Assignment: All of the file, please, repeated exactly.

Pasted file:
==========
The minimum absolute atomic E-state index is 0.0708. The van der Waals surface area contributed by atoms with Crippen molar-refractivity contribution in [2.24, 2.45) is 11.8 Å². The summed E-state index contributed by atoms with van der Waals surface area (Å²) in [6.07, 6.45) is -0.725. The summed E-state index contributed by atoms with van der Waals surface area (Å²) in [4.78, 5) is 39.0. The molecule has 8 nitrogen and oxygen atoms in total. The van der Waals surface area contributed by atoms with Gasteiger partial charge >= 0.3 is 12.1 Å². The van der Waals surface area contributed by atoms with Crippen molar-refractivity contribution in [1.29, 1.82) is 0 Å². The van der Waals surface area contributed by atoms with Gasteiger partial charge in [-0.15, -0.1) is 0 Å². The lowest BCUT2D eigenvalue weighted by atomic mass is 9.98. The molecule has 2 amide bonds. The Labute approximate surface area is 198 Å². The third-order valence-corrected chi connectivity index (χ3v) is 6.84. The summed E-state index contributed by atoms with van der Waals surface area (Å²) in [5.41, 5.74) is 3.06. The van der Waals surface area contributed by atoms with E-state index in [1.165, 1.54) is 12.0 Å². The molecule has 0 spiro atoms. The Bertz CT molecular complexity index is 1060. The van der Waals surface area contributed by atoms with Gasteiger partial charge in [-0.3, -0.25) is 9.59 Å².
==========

The minimum absolute atomic E-state index is 0.0708. The van der Waals surface area contributed by atoms with Crippen molar-refractivity contribution in [2.24, 2.45) is 11.8 Å². The summed E-state index contributed by atoms with van der Waals surface area (Å²) in [6.07, 6.45) is -0.725. The summed E-state index contributed by atoms with van der Waals surface area (Å²) in [4.78, 5) is 39.0. The molecule has 8 nitrogen and oxygen atoms in total. The van der Waals surface area contributed by atoms with Gasteiger partial charge >= 0.3 is 12.1 Å². The van der Waals surface area contributed by atoms with Crippen molar-refractivity contribution in [1.29, 1.82) is 0 Å². The van der Waals surface area contributed by atoms with Gasteiger partial charge in [-0.15, -0.1) is 0 Å². The lowest BCUT2D eigenvalue weighted by atomic mass is 9.98. The molecule has 2 amide bonds. The Labute approximate surface area is 198 Å². The third-order valence-corrected chi connectivity index (χ3v) is 6.84. The summed E-state index contributed by atoms with van der Waals surface area (Å²) in [5.41, 5.74) is 3.06. The van der Waals surface area contributed by atoms with E-state index in [1.165, 1.54) is 12.0 Å². The molecule has 0 spiro atoms. The Bertz CT molecular complexity index is 1060. The van der Waals surface area contributed by atoms with Gasteiger partial charge in [-0.3, -0.25) is 9.59 Å².